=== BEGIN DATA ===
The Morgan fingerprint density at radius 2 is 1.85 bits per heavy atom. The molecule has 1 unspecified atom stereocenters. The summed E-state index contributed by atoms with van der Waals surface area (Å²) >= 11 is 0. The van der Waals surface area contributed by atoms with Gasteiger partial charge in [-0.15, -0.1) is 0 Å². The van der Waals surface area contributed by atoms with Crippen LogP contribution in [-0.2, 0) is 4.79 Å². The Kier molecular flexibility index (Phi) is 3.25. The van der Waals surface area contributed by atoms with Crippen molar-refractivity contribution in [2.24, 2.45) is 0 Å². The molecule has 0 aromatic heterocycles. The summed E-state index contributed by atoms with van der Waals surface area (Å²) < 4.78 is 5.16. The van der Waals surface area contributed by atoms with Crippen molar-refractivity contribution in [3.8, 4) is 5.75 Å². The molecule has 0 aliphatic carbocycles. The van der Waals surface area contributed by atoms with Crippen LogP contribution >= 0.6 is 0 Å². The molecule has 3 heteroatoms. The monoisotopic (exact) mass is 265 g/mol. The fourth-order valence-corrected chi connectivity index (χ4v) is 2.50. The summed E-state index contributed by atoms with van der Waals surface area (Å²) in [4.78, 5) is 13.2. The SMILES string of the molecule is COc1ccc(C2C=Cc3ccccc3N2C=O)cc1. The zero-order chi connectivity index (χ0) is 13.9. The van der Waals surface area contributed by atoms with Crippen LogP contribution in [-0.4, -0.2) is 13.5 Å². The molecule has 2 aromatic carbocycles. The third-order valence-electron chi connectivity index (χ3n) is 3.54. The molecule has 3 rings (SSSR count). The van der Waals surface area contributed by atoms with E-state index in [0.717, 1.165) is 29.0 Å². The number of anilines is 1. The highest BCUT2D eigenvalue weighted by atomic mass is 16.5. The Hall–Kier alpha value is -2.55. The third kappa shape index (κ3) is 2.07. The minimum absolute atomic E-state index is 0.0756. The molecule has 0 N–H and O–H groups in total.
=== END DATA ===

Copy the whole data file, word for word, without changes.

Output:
The Morgan fingerprint density at radius 2 is 1.85 bits per heavy atom. The molecule has 1 unspecified atom stereocenters. The summed E-state index contributed by atoms with van der Waals surface area (Å²) >= 11 is 0. The van der Waals surface area contributed by atoms with Gasteiger partial charge in [-0.15, -0.1) is 0 Å². The van der Waals surface area contributed by atoms with Crippen LogP contribution in [-0.2, 0) is 4.79 Å². The Kier molecular flexibility index (Phi) is 3.25. The van der Waals surface area contributed by atoms with Crippen molar-refractivity contribution in [2.24, 2.45) is 0 Å². The molecule has 0 aromatic heterocycles. The summed E-state index contributed by atoms with van der Waals surface area (Å²) < 4.78 is 5.16. The van der Waals surface area contributed by atoms with Crippen molar-refractivity contribution in [3.8, 4) is 5.75 Å². The molecule has 0 aliphatic carbocycles. The van der Waals surface area contributed by atoms with Crippen LogP contribution >= 0.6 is 0 Å². The molecule has 3 heteroatoms. The monoisotopic (exact) mass is 265 g/mol. The fourth-order valence-corrected chi connectivity index (χ4v) is 2.50. The summed E-state index contributed by atoms with van der Waals surface area (Å²) in [4.78, 5) is 13.2. The SMILES string of the molecule is COc1ccc(C2C=Cc3ccccc3N2C=O)cc1. The zero-order chi connectivity index (χ0) is 13.9. The van der Waals surface area contributed by atoms with Crippen LogP contribution in [-0.4, -0.2) is 13.5 Å². The molecule has 2 aromatic carbocycles. The third-order valence-electron chi connectivity index (χ3n) is 3.54. The molecule has 3 rings (SSSR count). The van der Waals surface area contributed by atoms with E-state index in [0.717, 1.165) is 29.0 Å². The number of anilines is 1. The highest BCUT2D eigenvalue weighted by atomic mass is 16.5. The Hall–Kier alpha value is -2.55. The third kappa shape index (κ3) is 2.07. The minimum absolute atomic E-state index is 0.0756. The molecule has 0 N–H and O–H groups in total.